OKC Animal Welfare Looks At Changing Long Term Care After Public Outcry
OKLAHOMA CITY - The Oklahoma City Animal Welfare Center said its evaluating its long-term animal care after a local woman accused them of neglecting her dog, Duke.
Rebecca Horsley said her dog should not have been brought to the center and when her two year old Italian Mastiff was returned, she was so shocked by his appearance that she broke down.
"I mean literally the first words out of my mouth was he's so skinny," said Horsley.
Duke was impounded after his owner said he got out of the house. Horsley said it all happened when her daughter went to check the mail.
"He approached a woman and her animal," insisted Horsley. "He did not bite he did not attack."
But she said a complaint was filed and Duke ended up at the welfare center.
"I asked if I was allowed to see him and I was told no," said Horsley.
She said she tried to trust the system, but Duke ended up being declared a menacing animal. He now has to be registered with the city and Horsley has to pay a fine each year.
But what was more disappointing was the condition she found Duke in.
"The spots on his face and his legs were bleeding," said Horsley.
She also said he was returned with worms, ulcers, weighed dozens of pounds less and had to be neutered.
"How he came out was completely unacceptable, and if there are other animals sitting in there like that's completely unacceptable, " said Horsley.
"We are just as concerned about it as anyone is in the public and the owner," said OKC Animal Welfare Supt. Jon Gary.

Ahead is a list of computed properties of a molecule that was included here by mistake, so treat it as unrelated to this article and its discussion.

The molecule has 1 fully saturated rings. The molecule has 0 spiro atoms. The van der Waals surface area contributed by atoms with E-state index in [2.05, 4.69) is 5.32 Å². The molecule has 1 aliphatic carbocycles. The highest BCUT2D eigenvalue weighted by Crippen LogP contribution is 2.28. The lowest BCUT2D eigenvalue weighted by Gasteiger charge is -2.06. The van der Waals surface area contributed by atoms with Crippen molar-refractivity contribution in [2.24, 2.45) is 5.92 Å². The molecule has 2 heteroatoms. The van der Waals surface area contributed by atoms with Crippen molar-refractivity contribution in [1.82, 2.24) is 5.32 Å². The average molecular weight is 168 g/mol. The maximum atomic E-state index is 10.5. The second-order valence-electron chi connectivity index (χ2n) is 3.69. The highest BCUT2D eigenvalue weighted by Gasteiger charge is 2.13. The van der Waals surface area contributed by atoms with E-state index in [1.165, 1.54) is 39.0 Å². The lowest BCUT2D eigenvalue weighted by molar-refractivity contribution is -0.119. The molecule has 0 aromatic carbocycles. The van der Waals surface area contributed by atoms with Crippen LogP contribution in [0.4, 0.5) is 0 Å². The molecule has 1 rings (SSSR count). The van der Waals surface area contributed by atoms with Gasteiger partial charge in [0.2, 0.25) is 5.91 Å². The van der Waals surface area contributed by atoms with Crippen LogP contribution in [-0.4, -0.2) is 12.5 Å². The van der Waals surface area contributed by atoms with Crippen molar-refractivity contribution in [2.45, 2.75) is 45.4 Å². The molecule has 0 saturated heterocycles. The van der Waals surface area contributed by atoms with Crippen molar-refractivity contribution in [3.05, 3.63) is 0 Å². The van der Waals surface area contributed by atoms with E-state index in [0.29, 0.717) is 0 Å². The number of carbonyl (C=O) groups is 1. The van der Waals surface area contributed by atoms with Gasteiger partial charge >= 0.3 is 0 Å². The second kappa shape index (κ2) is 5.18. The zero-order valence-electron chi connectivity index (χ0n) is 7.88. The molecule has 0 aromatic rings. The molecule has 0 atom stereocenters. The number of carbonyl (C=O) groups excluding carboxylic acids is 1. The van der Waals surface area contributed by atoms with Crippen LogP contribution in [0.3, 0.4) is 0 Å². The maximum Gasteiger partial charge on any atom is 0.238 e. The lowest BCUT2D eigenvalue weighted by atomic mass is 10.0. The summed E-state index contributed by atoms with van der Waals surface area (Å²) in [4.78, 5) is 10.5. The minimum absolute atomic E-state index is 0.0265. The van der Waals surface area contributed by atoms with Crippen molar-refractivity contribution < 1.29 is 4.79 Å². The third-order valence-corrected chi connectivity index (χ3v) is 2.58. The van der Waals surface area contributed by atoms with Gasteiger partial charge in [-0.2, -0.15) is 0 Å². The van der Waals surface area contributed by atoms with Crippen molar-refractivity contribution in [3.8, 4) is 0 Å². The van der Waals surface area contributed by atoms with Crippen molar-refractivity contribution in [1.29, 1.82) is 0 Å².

Gary said the dogs that are impounded for being dangerous or menacing are harder to care for. Those that are being held for biting someone, part of a dangerous or menacing case or cruelty to animals are kept in quarantine.
News 9 did ask to see where Duke stayed during his 85 day stay at the center. The quarantine area was older than the kennels at the front but they were not too different. News 9 wasn't allowed to film in the specific area because Gary said the dogs are considered evidence.
"Is there something we can do to change some of those dogs and keep them healthy," said Gary.
The topic was the center of a managers meeting on Monday, March 2. Some of the possible changes staff is considering include helping owners visit, weekly check ins, changing to a new food and providing toys.
"What happened was obviously unfortunate and that's not who we are," said Gary.
The center said Horsely can appeal the decision about Duke, but her owner said she what her next steps will be.